Arable and horticulture

Carmarthenshire’s agriculture is primarily pastoral, but there are a few mixed farms with arable fields, especially in the Trellech/Meidrim area and in the Tywi Valley.  Maize and root crops are relatively regularly encountered but support very poor bryophyte assemblages; cereal fields are scarcer and tend to be more diverse, but the practices of aftermath grazing and under-sowing with rye-grass reduce this diversity dramatically.  A few cereal stubble fields were examined during the BBS Survey of Bryophytes of Arable Land, which ran from 2002 to 2005.  These had pH varying between 5.5 and 6.8 and supported an assemblage of mosses and liverworts typical of south Wales’ neutral to acid arable land.  The most abundant species were Bryum rubens, Dicranella staphylina and Tortula truncata, whilst Fossombronia pusilla, other Bryum spp., Ephemerum serratum (formerly E. minutissimum) and Pleuridium subulatum were regular in smaller quantity.  The absence of Riccia glauca and R. sorocarpa from all but three fields is peculiar given their frequency in arable elsewhere in south Wales.  Weissia spp. were regular but few had mature sporophytes; W. longifolia var. longifolia was found on one farm and W. rostellata on another.  Other scarce species recorded from arable fields before SBAL include Anthoceros agrestis, Phaeoceros carolinianus and Riccia subbifurca, but it is probable that all of these and the Weissia spp. have declined, as few fields are left under stubble through the winter.

Carmarthenshire does not lend itself to farm-scale horticulture and the bryophytes of gardens will be discussed below.

Neutral grassland, including improved grassland

Unimproved or semi-improved dry pastures and hay-meadows may be rich in vascular plants and invertebrates, but they tend to be bryologically poor.  The bane of lawn-manicurists Rhytidiadelphus squarrosus is often abundant and Lophocolea bidentata, Brachythecium rutabulum, Calliergonella cuspidata, Kindbergia praelonga, Plagiomnium affine, P. undulatum and Pseudoscleropodium purum all occur regularly, but few bryophytes of any real interest are found in neutral grassland in Carmarthenshire.  Steep pastures and banks sometimes hold notable species, such as Anthoceros punctatus, Bryum donianum and Fissidens exilis on soil gaps, as well as Pleuridium acuminatum and Pseudephemerum nitidum.  Shiny mixtures of perennial rye-grass and crested dog’s-tail are consistently poor, although gappy swards may support a few mosses more typical of arable land.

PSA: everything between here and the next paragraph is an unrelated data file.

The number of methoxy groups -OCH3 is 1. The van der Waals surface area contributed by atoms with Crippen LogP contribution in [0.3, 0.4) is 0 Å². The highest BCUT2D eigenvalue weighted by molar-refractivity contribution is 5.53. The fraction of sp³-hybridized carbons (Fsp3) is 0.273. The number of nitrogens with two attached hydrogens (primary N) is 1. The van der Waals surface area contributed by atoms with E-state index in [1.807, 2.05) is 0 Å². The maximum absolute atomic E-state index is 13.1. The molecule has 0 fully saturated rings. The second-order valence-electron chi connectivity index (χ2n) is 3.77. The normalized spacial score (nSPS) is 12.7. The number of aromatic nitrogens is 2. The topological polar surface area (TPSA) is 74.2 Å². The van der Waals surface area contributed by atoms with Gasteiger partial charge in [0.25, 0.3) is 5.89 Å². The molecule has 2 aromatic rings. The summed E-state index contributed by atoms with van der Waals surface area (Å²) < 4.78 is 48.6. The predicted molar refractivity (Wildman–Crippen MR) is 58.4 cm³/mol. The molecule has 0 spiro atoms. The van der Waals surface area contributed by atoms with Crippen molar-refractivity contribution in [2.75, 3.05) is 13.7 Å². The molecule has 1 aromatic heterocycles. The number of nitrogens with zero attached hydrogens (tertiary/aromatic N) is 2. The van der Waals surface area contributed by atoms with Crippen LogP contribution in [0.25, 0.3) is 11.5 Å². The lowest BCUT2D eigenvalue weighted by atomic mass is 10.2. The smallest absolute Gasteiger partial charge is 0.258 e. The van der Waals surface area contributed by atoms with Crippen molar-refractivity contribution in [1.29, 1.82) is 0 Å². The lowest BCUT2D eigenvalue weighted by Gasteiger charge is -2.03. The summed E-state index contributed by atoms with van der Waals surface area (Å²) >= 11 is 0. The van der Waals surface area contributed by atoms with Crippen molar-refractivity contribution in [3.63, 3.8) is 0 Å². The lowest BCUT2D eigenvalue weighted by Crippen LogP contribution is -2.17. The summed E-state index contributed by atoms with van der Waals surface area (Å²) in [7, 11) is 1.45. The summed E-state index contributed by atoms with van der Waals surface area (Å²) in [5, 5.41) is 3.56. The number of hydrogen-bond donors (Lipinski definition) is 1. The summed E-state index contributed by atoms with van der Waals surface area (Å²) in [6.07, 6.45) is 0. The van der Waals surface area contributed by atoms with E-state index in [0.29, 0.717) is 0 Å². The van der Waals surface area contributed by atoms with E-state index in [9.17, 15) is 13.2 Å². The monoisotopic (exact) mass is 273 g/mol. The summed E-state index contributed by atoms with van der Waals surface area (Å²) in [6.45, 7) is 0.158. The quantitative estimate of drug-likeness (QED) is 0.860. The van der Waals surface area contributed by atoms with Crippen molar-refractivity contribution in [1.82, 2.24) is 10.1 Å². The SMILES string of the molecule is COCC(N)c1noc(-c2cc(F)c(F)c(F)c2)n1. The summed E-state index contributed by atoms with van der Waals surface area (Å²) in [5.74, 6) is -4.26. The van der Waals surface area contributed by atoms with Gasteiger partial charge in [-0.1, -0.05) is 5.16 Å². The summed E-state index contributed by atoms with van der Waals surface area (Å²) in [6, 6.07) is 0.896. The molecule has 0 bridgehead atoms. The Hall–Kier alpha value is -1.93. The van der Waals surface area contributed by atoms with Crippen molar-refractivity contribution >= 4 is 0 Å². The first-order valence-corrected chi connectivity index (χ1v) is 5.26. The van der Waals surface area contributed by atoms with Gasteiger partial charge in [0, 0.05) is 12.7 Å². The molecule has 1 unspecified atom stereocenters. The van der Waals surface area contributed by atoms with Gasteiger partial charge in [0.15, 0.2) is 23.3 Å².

Calcareous grassland

Most of the lowland calcicolous grassland on the limestone ridge was quarried away in the past or has become neglected and rank or invaded by scrub, so unimproved calcicolous grassland survives only on a few banks and in the uplands of Mynydd Du.  Bryophytes are often a prominent component of the sward, with pleurocarpous species, such as Calliergonella cuspidata, Ctenidium molluscum, Eurhynchium hians and Hypnum lacunosum, locally abundant.  Mesoptychia turbinata, Aloina aloides, Bryum pallens, Dicranella varia, Didymodon fallax and Ditrichum gracile can be frequent on steeper banks, together with Trichostomum crispulum in disused quarries.  Calcicolous grassland that has developed over limestone quarry spoil may be very rich, supporting Mesoptychia badensis, Lophozia excisa, Scapania cuspiduligera, Distichium inclinatum, Mnium stellare and Thuidium affine amongst others.